For Safer Communities, We Must Start with a System that's Fair
As I write this, I've just left “Survivors Speak,” a conference in California that brought together hundreds of crime victims and survivors for the first time. It was a powerful, moving event. Conference attendees came from all over the state, yet they had many tragic stories in common: losing multiple family members to violence, long histories of sexual and domestic violence, being victims of sex trafficking or hate crimes. They were also predominantly people of color, from low-income communities.
The event was a testament to the devastating impact of crime (and the inadequate response of the justice system) on impoverished communities of color. To my mind, it also reinforced the need for Congress to reauthorize and strengthen the federal Juvenile Justice and Delinquency Prevention Act (JJDPA).
As juvenile justice advocates already know, youth of color are disproportionately impacted at every stage of the juvenile justice system: they’re arrested more often and punished more severely than their white counterparts. And we also know that incarcerating kids—or merely involving kids in the formal juvenile justice system—is ineffective and may even make them more likely to commit new crimes.
But that’s only half the story. Kids and adults of color are not only more likely to get in trouble with the law, they’re also more likely than their white counterparts to be victims and survivors of crime.
Data from the National Crime Victimization Survey shows that over a six-month period, Latinos, African Americans, and American Indians were significantly more likely than whites to have been victims of violent crime;and a recent statewide survey in California found that Latinos and African Americans are “more likely than whites to have been victims of three or more crimes over a five-year period.”
Strengthening the JJDPA could help break the cycle of crime on both sides.
As we note in “A House Divided No More: Common Cause for Juvenile Justice Advocates, Victim Advocates, and Communities”—a new paper from my organization, the National Juvenile Justice Network – research shows that being victimized by violent crime makes kids more likely to commit new crimes.
One study of over 5,000 youth published by the federal Office of Juvenile Justice and Delinquency Prevention found that youth who were the victims of a violent offense were three times more likely to commit a violent offense in the next twelve months than those who were not.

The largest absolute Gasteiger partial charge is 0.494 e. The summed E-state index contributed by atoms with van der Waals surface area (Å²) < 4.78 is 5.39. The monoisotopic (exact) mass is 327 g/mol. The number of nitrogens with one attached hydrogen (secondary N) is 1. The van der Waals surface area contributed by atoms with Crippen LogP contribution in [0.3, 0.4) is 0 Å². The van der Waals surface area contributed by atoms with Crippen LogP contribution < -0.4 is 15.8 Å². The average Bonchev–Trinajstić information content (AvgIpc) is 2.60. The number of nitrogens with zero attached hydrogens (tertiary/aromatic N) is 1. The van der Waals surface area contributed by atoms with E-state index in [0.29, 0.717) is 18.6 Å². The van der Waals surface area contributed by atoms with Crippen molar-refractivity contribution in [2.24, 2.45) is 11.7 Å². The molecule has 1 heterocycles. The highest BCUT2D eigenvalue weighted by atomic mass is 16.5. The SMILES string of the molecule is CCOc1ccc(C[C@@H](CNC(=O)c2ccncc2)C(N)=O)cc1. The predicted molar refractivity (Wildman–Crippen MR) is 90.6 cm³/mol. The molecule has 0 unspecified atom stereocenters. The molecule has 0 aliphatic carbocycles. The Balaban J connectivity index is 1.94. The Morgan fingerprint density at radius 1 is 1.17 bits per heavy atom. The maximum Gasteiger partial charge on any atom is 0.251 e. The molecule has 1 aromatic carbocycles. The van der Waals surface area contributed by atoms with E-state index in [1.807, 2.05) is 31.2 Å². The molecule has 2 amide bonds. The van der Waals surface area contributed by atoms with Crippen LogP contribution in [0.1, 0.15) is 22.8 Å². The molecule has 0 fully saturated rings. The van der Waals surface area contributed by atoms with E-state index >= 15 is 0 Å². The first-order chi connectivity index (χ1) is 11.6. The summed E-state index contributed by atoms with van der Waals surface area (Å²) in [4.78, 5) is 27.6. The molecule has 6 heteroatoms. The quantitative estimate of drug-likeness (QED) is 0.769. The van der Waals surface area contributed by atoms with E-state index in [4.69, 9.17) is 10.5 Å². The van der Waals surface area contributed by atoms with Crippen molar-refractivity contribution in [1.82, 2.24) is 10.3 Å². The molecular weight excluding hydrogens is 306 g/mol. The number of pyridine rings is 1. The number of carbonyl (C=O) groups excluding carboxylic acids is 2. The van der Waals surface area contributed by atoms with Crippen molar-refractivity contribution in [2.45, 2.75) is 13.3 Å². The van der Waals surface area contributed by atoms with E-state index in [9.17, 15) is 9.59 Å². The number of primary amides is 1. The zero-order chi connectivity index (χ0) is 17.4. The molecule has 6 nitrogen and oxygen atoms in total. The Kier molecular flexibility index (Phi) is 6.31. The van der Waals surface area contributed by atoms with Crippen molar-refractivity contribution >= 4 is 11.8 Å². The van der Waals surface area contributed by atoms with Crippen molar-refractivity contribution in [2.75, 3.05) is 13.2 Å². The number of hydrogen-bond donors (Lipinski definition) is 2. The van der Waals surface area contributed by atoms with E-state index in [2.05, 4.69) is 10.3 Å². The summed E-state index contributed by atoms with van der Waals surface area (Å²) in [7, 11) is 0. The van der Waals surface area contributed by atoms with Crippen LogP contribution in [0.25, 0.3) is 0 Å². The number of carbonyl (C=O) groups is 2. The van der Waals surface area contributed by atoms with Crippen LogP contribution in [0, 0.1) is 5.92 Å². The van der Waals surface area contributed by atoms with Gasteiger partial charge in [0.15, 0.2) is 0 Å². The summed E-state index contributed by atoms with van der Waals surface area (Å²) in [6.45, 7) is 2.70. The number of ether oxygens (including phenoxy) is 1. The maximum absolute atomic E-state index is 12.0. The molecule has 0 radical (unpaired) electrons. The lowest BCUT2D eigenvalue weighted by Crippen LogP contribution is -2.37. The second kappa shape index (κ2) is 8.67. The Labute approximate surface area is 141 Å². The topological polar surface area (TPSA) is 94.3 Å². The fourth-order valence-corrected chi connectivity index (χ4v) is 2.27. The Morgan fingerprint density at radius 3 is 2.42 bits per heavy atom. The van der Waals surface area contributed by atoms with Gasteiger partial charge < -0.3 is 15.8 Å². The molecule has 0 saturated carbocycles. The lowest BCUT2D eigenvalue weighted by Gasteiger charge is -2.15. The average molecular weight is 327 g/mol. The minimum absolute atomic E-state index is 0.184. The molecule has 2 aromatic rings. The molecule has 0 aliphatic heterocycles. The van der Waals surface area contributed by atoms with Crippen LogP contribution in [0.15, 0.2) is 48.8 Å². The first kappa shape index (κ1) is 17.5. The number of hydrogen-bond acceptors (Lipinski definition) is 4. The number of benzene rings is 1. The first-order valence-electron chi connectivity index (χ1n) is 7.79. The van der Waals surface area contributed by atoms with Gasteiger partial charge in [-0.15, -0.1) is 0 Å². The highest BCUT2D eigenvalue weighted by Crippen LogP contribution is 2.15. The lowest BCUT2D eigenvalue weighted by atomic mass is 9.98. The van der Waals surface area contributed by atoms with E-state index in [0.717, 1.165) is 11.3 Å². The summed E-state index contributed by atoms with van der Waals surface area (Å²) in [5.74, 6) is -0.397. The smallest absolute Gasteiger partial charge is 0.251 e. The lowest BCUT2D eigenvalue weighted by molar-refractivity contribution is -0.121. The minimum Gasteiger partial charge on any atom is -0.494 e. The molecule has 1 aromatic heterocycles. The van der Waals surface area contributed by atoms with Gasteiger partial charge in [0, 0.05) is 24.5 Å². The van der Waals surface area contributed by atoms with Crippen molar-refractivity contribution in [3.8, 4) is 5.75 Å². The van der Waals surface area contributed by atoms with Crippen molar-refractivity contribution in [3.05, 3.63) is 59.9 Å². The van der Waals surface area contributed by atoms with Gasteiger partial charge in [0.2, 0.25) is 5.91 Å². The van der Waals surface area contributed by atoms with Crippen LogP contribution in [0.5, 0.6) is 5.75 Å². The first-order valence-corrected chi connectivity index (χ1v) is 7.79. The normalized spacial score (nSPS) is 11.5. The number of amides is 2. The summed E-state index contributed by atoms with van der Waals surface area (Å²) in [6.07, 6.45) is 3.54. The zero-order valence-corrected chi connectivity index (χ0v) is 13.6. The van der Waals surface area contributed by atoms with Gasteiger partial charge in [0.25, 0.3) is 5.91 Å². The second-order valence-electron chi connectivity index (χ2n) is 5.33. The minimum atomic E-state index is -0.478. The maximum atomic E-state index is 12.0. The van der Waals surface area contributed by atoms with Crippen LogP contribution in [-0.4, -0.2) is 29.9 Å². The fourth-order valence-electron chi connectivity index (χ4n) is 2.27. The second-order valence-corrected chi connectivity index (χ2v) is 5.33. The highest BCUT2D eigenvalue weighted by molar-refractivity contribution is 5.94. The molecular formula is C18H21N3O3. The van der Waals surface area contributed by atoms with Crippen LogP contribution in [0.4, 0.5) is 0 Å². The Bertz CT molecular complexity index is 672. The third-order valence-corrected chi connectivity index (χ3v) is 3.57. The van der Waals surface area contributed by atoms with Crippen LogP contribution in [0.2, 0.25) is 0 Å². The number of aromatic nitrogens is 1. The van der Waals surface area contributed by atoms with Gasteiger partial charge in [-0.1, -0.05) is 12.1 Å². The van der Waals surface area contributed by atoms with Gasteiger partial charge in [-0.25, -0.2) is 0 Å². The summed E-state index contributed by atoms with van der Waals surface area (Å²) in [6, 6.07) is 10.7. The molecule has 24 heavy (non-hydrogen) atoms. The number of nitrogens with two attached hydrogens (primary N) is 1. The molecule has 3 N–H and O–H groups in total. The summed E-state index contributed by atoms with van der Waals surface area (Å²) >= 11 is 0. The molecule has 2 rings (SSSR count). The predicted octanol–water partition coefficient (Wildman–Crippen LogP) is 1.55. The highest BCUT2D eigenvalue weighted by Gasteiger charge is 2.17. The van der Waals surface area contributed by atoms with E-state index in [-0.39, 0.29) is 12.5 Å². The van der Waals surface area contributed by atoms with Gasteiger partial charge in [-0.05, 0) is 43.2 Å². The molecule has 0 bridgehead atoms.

To sum up: on the one hand, we have a disproportionate number of kids of color being caught up in a juvenile justice system that can make them more likely to commit new crimes. On the other hand, we have untold numbers of youth of color being victimized by violent crime at disproportionate rates in their own communities – which also makes them more likely to commit new crimes.
The JJDPA can’t fix this problem. But it can help.
Right now, the Act requires states to study and “address” disproportionate minority contact (DMC) in their juvenile justice systems. But that vague requirement hasn’t yielded much progress.
Much more could be done to set expectations for the Act’s DMC “core requirement” about what concrete steps states should take to achieve measurable reductions in racial and ethnic disparities. The Act might even take a more holistic approach and require collaborative work with other agencies to ensure that communities with the highest need for victims’ services and trauma care receive targeted attention.
Both steps would result in safer communities, especially in the areas hardest-hit by crime.
Benjamin Chambers has 14 years of experience in the field of juvenile justice, and is now the Communications Director for the National Juvenile Justice Network.
This post is part of the JJDPA Matters blog, a project of the Act4JJ Campaign with help from SparkAction.
The JJDPA, the nation's landmark juvenile justice law, turns 40 this September. Each month leading up to this anniversary, Act4JJ member organizations and allies will post blogs on issues related to the JJDPA. To learn more and take action in support of JJDPA, visit the Act4JJ JJDPA Matters Action Center, powered by SparkAction.